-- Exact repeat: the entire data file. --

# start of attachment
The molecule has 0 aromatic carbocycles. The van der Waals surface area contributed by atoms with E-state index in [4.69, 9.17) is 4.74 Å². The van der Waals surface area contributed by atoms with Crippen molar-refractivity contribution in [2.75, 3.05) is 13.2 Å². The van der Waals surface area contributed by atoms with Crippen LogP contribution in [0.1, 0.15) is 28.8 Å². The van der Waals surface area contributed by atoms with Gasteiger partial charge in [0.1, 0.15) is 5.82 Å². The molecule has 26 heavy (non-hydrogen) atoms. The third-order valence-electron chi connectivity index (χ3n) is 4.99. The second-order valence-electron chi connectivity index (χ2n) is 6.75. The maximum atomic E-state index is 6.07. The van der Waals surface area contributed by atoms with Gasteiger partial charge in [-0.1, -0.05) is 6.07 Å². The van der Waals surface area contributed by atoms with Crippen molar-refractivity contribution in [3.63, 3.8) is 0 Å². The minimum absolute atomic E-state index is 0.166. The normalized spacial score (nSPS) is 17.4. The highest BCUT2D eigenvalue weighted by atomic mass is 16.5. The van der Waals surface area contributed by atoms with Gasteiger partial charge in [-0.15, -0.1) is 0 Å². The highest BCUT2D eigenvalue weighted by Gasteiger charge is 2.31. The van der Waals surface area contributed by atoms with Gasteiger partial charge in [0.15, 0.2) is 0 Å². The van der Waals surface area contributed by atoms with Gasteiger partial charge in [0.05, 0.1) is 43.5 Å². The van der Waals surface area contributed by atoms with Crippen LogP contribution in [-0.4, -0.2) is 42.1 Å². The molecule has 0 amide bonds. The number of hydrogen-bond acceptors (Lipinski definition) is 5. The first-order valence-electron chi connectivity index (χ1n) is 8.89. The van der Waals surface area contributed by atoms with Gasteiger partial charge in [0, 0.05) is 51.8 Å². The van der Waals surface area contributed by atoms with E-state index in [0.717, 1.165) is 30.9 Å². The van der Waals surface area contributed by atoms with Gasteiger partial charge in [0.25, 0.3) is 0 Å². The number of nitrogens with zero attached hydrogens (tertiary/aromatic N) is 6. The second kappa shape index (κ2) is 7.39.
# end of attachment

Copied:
The molecule has 0 aromatic carbocycles. The van der Waals surface area contributed by atoms with E-state index in [4.69, 9.17) is 4.74 Å². The van der Waals surface area contributed by atoms with Crippen molar-refractivity contribution in [2.75, 3.05) is 13.2 Å². The van der Waals surface area contributed by atoms with Crippen LogP contribution in [0.1, 0.15) is 28.8 Å². The van der Waals surface area contributed by atoms with Gasteiger partial charge in [0.1, 0.15) is 5.82 Å². The molecule has 26 heavy (non-hydrogen) atoms. The third-order valence-electron chi connectivity index (χ3n) is 4.99. The second-order valence-electron chi connectivity index (χ2n) is 6.75. The maximum atomic E-state index is 6.07. The van der Waals surface area contributed by atoms with Gasteiger partial charge in [-0.1, -0.05) is 6.07 Å². The van der Waals surface area contributed by atoms with Crippen molar-refractivity contribution in [3.63, 3.8) is 0 Å². The minimum absolute atomic E-state index is 0.166. The normalized spacial score (nSPS) is 17.4. The highest BCUT2D eigenvalue weighted by atomic mass is 16.5. The van der Waals surface area contributed by atoms with Gasteiger partial charge in [-0.15, -0.1) is 0 Å². The highest BCUT2D eigenvalue weighted by Gasteiger charge is 2.31. The van der Waals surface area contributed by atoms with Gasteiger partial charge in [0.15, 0.2) is 0 Å². The van der Waals surface area contributed by atoms with Gasteiger partial charge in [0.05, 0.1) is 43.5 Å². The van der Waals surface area contributed by atoms with Crippen LogP contribution in [-0.4, -0.2) is 42.1 Å². The molecule has 0 amide bonds. The number of hydrogen-bond acceptors (Lipinski definition) is 5. The first-order valence-electron chi connectivity index (χ1n) is 8.89. The van der Waals surface area contributed by atoms with Gasteiger partial charge in [0, 0.05) is 51.8 Å². The van der Waals surface area contributed by atoms with E-state index in [0.717, 1.165) is 30.9 Å². The van der Waals surface area contributed by atoms with Gasteiger partial charge in [0.25, 0.3) is 0 Å². The number of nitrogens with zero attached hydrogens (tertiary/aromatic N) is 6. The second kappa shape index (κ2) is 7.39.